Admitting the new challenge posed by RCIEDs, D M Awasthi, Special DG, Anti Naxal Operations, Chhattisgarh, told The Indian Express, “This is an important phenomenon. We have told all SPs and operation units that they must be aware of this.” Sharad Singh, who was the thana in-charge of the Basaguda police station when the two suspected RCIED explosions happened in March, said the forces have been unnerved by the discovery. “Till now, either it was a pressure IED, which exploded if a jawan or a vehicle pressed on it from above, or a trigger IED, when normally a thin wire was connected to the explosive, and taken to the fields or jungles and triggered. We have discovered many IEDs because of the discovery of this wire, or have been able to trace where the bomber was hiding. But with RCIEDs, our chances of discovery of the IED are reduced. There are also very few ways of identifying who the bomber is. He can easily pass the spot on a motorcycle, and trigger it as he goes past,” Singh said.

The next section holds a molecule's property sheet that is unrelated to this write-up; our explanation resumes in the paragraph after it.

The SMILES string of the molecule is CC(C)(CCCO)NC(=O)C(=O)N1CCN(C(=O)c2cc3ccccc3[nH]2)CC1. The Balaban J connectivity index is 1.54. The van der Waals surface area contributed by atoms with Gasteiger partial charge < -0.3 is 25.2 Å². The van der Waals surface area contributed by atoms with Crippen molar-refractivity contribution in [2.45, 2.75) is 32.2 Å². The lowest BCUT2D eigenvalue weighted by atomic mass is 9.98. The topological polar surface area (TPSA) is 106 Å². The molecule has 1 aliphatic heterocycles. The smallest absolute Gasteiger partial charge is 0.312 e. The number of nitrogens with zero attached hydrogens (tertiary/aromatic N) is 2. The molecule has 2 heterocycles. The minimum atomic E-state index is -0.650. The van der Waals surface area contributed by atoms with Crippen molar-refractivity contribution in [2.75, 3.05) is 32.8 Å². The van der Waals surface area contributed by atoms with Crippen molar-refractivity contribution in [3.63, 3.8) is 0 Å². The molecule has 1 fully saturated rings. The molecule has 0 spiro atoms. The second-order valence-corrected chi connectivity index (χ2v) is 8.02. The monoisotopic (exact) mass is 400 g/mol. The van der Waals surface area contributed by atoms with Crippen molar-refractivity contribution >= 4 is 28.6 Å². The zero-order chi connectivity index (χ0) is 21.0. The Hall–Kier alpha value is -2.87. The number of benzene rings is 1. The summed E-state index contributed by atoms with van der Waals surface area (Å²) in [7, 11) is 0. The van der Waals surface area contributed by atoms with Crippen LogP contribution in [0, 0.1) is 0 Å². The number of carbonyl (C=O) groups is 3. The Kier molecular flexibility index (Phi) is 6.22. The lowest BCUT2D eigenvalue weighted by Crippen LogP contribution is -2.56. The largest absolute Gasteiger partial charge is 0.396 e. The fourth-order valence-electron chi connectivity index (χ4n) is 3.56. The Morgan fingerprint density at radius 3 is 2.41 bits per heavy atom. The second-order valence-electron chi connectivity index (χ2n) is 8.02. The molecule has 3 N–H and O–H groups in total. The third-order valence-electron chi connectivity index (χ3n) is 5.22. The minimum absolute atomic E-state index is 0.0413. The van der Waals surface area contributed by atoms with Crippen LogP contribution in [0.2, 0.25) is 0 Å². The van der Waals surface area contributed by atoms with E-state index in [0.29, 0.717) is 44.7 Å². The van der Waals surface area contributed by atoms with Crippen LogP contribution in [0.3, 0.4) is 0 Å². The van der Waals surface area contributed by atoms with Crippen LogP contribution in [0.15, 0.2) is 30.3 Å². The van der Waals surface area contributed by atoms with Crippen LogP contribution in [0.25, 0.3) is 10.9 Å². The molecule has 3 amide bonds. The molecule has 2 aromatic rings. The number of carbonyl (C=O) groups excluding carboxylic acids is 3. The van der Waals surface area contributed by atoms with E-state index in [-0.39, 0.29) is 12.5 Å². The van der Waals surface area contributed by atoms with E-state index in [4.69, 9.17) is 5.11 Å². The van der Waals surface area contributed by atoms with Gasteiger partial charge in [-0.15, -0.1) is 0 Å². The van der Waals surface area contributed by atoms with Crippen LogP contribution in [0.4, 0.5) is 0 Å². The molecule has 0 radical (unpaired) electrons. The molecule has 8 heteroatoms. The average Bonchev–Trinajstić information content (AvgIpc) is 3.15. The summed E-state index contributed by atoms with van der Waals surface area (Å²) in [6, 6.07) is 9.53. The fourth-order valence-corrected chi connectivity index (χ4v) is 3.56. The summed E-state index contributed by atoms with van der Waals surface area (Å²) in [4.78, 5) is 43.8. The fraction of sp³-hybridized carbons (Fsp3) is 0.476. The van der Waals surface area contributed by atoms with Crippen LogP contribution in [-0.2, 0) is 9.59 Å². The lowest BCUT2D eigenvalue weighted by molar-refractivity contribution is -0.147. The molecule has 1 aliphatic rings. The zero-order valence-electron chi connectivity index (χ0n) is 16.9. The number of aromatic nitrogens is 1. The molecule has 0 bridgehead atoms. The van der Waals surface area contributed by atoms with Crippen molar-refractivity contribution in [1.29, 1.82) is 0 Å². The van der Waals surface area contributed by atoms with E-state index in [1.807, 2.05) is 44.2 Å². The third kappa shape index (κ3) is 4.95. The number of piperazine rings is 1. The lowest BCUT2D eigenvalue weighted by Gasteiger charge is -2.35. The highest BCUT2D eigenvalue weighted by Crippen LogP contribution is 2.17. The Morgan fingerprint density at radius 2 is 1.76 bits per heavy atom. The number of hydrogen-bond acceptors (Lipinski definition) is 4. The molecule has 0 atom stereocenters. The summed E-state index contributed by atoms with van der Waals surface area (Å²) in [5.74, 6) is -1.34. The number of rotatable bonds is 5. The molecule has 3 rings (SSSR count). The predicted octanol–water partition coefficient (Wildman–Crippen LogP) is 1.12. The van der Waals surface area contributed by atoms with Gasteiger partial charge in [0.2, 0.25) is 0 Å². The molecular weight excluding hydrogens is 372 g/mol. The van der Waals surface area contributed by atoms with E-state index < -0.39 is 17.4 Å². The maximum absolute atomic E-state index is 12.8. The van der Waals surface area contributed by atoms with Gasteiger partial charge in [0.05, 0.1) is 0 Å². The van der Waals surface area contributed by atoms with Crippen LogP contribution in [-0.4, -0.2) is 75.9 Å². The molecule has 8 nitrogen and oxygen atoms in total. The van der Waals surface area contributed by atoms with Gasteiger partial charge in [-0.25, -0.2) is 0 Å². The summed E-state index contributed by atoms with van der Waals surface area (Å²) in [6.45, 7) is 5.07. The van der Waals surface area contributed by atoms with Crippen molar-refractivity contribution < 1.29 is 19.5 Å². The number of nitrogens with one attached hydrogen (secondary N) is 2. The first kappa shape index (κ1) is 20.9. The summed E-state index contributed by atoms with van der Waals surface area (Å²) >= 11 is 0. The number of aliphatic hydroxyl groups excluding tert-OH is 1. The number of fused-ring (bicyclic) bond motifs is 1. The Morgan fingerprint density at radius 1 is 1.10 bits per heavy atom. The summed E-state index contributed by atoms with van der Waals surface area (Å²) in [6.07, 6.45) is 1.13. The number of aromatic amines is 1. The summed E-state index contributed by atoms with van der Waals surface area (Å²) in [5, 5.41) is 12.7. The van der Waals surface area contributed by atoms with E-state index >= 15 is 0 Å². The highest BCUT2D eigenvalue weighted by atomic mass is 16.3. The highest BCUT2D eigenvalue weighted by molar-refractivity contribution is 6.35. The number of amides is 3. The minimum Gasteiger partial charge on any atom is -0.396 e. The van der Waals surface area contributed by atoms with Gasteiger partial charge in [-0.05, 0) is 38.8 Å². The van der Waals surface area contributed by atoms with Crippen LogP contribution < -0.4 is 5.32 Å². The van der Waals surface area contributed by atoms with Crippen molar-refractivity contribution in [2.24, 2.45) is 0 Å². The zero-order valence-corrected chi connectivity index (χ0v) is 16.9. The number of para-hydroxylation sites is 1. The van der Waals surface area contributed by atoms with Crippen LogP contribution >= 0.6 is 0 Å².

Another police officer said that while an RCIED requires more expertise to put together, once made, it is “dangerous in its simplicity”. “Anybody with a clear line of sight between the receiver and the transmitter on the device can use it. Earlier some expertise was needed in knowing how to pull the trigger. Now, all it needs is the push of a button,” he said. The analysis report from the Pune institute says that the success of the three recent RCIED blasts would have “bolstered Maoist confidence”. “The transformation from basic IEDs to sophisticated IEDs is going to pose a grave challenge. Though they will still show reliance on VOIEDs (Victim Operated IEDs) and CWIED (command wire)… above examples clearly indicate that RCIEDs may be their favourite mechanism in times to come,” the report said. The CRPF analysis also documents that “Naxals are planning to train their cadres in fabricating and using RCIEDs”.

13 focus areas identified in Jharkhand to check Maoist

Ranchi, June 13 (PTI) In a bid to check Maoist activities in certain pockets of Jharkhand, state police have identified 13 focus areas where several security measures and developmental initiatives have been taken, an official said. “We have identified 13 focus areas. These areas are being secured, cleared and developmental initiatives like bridges, fair price shops, electricity are being taken up besides efforts to generate employment,” Director General of Police D K Pandey told PTI.